Of those surveyed, 91 percent of iPhone owners intend to buy another iPhone, while 6 percent plan to switch to an Android device with their next purchase. In other words, more than nine out of 10 iPhone owners are loyal to the platform. Once you buy an iPhone, chances are high you’re going to buy another.
That’s not quite as true for Android. Yankee found that 76 percent of Android owners intend to buy another Android phone. A big number, sure. But it means that 24 percent of Android phone users plan to switch to another platform. Guess where the majority of those professed switchers are going — 18 percent to iPhones.
Current iPhone customers aren’t going anywhere, even if Android continues to fall in price.
Almost all industries have two tenable positions: the differentiated high-end, and the low-cost low-end:
The iPhone faces little threat in the differentiated high-end of the market. Suggesting this market is limited in size is fair; counting the days until customers flee for cheap phones is silly.2
The Bear Argument for Samsung
That’s not to say that Bear Argument #1 is invalid; in fact, it’s the Bear Argument for Samsung.
There is precious little that differentiates high-end Android from low-end Android. The second, third, and fourth layers3 of the mobile hierarchy are identical; the difference is the hardware, and not only are low-end devices increasingly “good enough,” they’re also impossibly cheap.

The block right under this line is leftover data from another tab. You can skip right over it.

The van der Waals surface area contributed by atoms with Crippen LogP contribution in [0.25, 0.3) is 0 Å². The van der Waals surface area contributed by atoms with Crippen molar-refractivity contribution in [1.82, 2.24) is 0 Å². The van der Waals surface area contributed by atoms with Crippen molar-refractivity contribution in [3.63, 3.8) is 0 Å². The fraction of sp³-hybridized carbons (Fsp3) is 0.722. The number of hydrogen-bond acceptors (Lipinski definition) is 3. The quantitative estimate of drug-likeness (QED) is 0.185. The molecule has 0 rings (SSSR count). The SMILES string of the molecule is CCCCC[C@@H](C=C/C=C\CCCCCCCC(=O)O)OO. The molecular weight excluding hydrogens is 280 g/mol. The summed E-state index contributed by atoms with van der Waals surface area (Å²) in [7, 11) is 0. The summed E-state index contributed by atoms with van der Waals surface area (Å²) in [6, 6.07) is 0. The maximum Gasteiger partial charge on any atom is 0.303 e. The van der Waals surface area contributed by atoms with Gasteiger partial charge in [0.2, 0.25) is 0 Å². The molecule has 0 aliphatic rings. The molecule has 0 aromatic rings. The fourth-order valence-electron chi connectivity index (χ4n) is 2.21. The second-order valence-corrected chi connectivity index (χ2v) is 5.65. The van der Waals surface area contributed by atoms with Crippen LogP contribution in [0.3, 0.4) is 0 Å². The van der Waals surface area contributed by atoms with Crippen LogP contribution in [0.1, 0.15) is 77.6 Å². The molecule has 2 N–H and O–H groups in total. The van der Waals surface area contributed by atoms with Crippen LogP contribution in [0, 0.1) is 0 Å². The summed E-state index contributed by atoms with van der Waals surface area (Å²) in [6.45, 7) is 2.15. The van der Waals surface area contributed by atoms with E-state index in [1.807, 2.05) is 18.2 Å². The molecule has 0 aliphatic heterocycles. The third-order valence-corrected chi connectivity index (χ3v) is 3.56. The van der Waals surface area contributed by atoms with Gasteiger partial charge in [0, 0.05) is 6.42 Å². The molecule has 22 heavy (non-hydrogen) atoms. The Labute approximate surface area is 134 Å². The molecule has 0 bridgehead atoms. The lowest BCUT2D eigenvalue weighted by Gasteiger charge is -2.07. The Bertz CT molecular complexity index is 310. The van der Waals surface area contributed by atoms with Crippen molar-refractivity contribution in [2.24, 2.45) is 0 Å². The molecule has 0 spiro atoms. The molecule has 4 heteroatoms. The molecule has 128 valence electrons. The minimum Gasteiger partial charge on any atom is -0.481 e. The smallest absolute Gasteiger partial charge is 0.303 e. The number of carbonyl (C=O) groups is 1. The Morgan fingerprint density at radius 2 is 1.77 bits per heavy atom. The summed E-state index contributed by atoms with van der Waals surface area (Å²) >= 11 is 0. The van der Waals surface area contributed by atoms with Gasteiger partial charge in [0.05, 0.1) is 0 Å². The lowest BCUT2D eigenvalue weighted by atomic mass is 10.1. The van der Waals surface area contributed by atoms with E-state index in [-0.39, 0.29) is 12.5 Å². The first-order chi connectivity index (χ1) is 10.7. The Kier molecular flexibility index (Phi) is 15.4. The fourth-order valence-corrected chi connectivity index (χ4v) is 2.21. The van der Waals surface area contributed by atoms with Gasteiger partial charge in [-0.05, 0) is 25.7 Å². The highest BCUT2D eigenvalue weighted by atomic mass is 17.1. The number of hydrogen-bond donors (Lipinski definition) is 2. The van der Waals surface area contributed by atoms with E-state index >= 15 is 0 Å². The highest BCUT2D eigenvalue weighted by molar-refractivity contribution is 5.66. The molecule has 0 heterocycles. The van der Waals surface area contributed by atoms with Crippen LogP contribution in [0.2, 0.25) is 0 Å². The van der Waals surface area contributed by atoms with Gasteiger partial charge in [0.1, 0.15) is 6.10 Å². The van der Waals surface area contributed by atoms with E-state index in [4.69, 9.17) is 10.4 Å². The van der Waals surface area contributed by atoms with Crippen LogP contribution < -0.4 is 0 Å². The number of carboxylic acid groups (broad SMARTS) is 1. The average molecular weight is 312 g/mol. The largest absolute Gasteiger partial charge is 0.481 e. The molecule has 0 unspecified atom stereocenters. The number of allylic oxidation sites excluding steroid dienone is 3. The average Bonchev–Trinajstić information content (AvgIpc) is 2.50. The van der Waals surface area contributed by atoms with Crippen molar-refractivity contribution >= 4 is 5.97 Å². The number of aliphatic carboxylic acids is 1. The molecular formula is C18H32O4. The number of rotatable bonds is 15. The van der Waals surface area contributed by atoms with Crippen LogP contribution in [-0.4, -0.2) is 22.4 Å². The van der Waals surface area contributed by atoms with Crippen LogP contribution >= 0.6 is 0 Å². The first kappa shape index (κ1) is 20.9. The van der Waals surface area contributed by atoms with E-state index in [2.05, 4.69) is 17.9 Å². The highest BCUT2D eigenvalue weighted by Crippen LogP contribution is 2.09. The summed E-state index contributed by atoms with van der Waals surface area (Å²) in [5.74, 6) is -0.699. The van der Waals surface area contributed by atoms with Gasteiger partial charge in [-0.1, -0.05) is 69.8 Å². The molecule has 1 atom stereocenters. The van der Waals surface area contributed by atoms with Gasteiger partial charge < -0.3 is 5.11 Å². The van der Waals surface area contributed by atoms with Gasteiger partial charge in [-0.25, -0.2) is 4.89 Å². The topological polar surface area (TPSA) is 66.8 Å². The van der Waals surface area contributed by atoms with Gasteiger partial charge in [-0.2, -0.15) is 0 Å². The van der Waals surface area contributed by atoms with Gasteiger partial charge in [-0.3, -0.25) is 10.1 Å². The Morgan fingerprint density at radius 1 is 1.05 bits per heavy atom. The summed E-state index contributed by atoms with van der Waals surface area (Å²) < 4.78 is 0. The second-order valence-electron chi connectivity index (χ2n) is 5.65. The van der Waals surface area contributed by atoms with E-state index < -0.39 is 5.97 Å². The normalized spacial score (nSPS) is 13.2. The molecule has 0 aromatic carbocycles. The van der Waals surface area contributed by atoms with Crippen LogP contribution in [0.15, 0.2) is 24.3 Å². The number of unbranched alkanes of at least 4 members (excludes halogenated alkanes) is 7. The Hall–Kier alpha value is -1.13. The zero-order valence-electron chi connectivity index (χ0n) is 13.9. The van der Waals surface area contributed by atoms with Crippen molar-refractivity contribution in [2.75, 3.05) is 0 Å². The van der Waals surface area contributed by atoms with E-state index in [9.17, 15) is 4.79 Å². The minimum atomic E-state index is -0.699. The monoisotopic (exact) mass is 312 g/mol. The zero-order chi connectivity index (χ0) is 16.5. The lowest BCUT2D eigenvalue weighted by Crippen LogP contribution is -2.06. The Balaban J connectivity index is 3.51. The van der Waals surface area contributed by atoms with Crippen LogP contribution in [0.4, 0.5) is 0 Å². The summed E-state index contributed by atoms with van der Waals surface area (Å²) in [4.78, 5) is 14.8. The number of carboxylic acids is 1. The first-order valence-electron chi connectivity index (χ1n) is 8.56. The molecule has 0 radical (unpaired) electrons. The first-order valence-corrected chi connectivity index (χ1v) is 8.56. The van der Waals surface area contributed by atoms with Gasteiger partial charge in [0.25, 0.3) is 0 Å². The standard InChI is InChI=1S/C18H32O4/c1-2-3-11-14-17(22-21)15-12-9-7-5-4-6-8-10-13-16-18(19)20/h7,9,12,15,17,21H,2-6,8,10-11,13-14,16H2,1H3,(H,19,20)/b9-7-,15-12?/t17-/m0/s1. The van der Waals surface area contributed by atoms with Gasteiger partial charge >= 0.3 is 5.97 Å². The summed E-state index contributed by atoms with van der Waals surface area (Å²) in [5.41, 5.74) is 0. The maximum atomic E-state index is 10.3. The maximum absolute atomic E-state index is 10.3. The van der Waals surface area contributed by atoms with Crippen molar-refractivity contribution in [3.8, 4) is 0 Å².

Qualcomm and Spreadtrum Communications have both cut prices for their quad-core products to better compete against MediaTek, which controls half of the smartphone-chip market in China, according to industry sources.
Qualcomm recently quoted its quad-core solutions at less than US$10, slightly cheaper than MediaTek’s offerings, the sources indicated. Meanwhile, Spreadtrum has lowered its quad-core processor prices to similar levels. Both firms are trying to gain market share through aggressive pricing, the sources said.
Chinese OEM’s you’ve never heard of are making millions of smartphones using these chips. The largest of these is China Wireless. From Bloomberg:
China Wireless Technologies Ltd., the nation’s third-largest smartphone vendor, said it will eventually overtake market leaders Samsung Electronics Co. and Lenovo Group Ltd., helped by demand for low-cost phones.
A 50 percent surge in smartphone shipments will allow China Wireless to pass Lenovo for the No. 2 spot this year, while catching Samsung will take longer, Chief Financial Officer Jiang Chao said in a Bloomberg Television interview yesterday…
Total smartphone shipments in China will rise 44 percent to 300 million units this year, driven by handsets costing about 700 yuan ($113), researcher IDC forecast in December. Demand is surging as China Mobile Ltd., the world’s largest carrier by subscribers, aggressively encourages users of second-generation networks to upgrade to third-generation service with low- and middle-end smartphones. China Wireless, formed in 1993, has sold phones through China Mobile for a decade.
$10 chips, $113 dollar phones. No differentiation in software, apps, or services. Samsung actually sells most of their devices on the low end, but this low?
While the iPhone may have plateaued, it’s Samsung that should be worried about a cliff.